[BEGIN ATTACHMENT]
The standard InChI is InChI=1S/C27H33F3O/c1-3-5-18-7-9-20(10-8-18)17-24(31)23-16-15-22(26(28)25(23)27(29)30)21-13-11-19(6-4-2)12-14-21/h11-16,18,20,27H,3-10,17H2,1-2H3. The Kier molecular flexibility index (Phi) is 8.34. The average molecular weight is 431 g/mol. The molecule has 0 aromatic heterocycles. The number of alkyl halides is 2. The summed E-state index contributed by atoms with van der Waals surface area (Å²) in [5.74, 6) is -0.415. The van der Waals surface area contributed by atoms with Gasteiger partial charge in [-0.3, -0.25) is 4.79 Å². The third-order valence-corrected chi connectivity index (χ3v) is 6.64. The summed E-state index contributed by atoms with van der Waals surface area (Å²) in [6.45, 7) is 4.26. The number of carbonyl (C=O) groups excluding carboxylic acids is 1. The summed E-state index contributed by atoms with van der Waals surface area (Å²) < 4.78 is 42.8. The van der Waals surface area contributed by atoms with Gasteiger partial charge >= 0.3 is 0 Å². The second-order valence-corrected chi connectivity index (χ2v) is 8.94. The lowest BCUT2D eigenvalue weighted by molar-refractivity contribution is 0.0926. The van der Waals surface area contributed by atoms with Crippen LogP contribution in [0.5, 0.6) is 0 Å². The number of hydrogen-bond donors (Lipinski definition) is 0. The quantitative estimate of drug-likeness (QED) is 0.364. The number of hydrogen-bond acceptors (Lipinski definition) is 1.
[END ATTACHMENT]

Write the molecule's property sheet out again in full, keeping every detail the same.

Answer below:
The standard InChI is InChI=1S/C27H33F3O/c1-3-5-18-7-9-20(10-8-18)17-24(31)23-16-15-22(26(28)25(23)27(29)30)21-13-11-19(6-4-2)12-14-21/h11-16,18,20,27H,3-10,17H2,1-2H3. The Kier molecular flexibility index (Phi) is 8.34. The average molecular weight is 431 g/mol. The molecule has 0 aromatic heterocycles. The number of alkyl halides is 2. The summed E-state index contributed by atoms with van der Waals surface area (Å²) in [5.74, 6) is -0.415. The van der Waals surface area contributed by atoms with Gasteiger partial charge in [-0.3, -0.25) is 4.79 Å². The third-order valence-corrected chi connectivity index (χ3v) is 6.64. The summed E-state index contributed by atoms with van der Waals surface area (Å²) in [6.45, 7) is 4.26. The number of carbonyl (C=O) groups excluding carboxylic acids is 1. The summed E-state index contributed by atoms with van der Waals surface area (Å²) < 4.78 is 42.8. The van der Waals surface area contributed by atoms with Gasteiger partial charge >= 0.3 is 0 Å². The second-order valence-corrected chi connectivity index (χ2v) is 8.94. The lowest BCUT2D eigenvalue weighted by molar-refractivity contribution is 0.0926. The van der Waals surface area contributed by atoms with Crippen LogP contribution in [0.5, 0.6) is 0 Å². The number of hydrogen-bond donors (Lipinski definition) is 0. The quantitative estimate of drug-likeness (QED) is 0.364. The number of hydrogen-bond acceptors (Lipinski definition) is 1.